\left[\begin{array}{c} \text{rate of}\\ \text{accumulation of}\\ \text{unconsolidated deposit} \end{array} \right]= \left[\begin{array}{c} \text{rate of}\\ \text{deposition} \end{array} \right] - \left[\begin{array}{c} \text{rate of}\\ \text{re-entrainment of}\\ \text{unconsolidated deposit} \end{array} \right] - \left[\begin{array}{c} \text{rate of}\\ \text{consolidation of}\\ \text{unconsolidated deposit} \end{array} \right]

Following the above scheme, the basic fouling equations can be written as follows (for steady-state conditions with flow, when concentration remains constant with time):

\left\{\begin{array}{c} {dm/dt}=kC\rho - \lambda_r m_r(t) \\ {dm_r/dt}=kC\rho - \lambda_r m_r(t) - \lambda_c \cdot m_r(t) \end{array} \right.

where: m is the mass loading of the deposit (consolidated and unconsolidated) on the surface (kg/m2); t is time (s); k is the deposition rate constant (m/s); ρ is the fluid density (kg/m3); λr is the re-entrainment rate constant (1/s); mr is the mass loading of the removable (i.e., unconsolidated) fraction of the surface deposit (kg/m2); and λc is the consolidation rate constant (1/s).

This system of equations can be integrated (taking that m = 0 and mr = 0 at t = 0) to the form:

m(t) = {{kC\rho} \over {\lambda}}  \left( t \lambda_c + {{\lambda_r} \over {\lambda}} \left( 1 - e^{-\lambda t} \right) \right)

where λ = λr + λc.

This model reproduces either linear, falling, or asymptotic fouling, depending on the relative values of k, λr, and λc. The underlying physical picture for this model is that of a two-layer deposit consisting of consolidated inner layer and loose unconsolidated outer layer. Such a bi-layer deposit is often observed in practice. The above model simplifies readily to the older model of simultaneous deposition and re-entrainment (which neglects consolidation) when λc=0.

The economic importance of fouling

Fouling is ubiquitous and generates tremendous operational losses, not unlike corrosion. For example, one estimate puts the losses due to fouling of heat exchangers in industrialized nations to be about 0.25% of their GDP[4].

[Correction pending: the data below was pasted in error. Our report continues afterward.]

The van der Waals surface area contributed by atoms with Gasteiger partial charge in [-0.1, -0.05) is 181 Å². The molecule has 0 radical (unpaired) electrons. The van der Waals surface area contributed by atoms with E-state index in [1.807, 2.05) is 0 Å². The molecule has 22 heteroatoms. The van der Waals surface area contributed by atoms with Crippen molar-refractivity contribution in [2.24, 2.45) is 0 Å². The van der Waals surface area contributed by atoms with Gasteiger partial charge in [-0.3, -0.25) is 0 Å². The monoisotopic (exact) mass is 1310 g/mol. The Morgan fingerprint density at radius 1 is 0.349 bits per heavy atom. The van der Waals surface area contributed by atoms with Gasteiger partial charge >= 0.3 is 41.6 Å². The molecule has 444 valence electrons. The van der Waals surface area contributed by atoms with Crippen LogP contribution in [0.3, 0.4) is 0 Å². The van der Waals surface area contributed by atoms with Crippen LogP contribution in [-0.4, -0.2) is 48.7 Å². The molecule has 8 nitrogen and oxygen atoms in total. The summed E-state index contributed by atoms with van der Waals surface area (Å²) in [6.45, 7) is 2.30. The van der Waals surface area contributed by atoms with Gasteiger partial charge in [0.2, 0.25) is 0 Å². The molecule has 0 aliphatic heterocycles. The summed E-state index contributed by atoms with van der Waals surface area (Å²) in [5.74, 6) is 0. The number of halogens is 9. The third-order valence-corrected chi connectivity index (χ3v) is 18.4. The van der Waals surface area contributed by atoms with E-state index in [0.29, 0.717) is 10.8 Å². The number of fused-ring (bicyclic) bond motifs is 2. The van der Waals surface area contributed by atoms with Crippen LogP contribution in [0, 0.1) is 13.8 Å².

The losses initially result from impaired heat transfer, corrosion damage (in particular under-deposit and crevice corrosion), increased pressure drop, flow blockages, flow redistribution inside components, flow instabilities, induced vibrations, fretting, premature failure of electrical heating elements, and a large number of other often unanticipated problems. In addition, the ecological costs should be (but typically are not) considered. The ecological costs arise from the use of biocides for the avoidance of biofouling, and from the increased fuel input to compensate for the reduced output caused by fouling.

For example, "normal" fouling at a conventionally fired 500 MW (net electrical power) power station unit accounts for output losses of the steam turbine of 5 MW and more. In a 1,300 MW nuclear power station, typical losses could be 20 MW and up (up to 100% if the station shuts down due to fouling-induced component degradation). In seawater desalination plants, fouling may reduce the gained output ratio by two-digit percentages. (The gained output ratio is an equivalent that puts the mass of generated distillate in relation to the steam used in the process.) The extra electrical consumption in compressor-operated coolers is also easily in the two-digit area. In addition to the operational costs, also the capital cost increases because the heat exchangers have to be designed in larger sizes to compensate for the heat-transfer loss due to fouling. To the output losses listed above, one needs to add the cost of down-time required to inspect, clean, and repair the components (millions of dollars per day of shutdown in lost revenue in a typical power plant), and the cost of actually doing this maintenance. Finally, fouling is often a root cause of serious degradation problems that may limit the life of components or entire plants.

Fouling control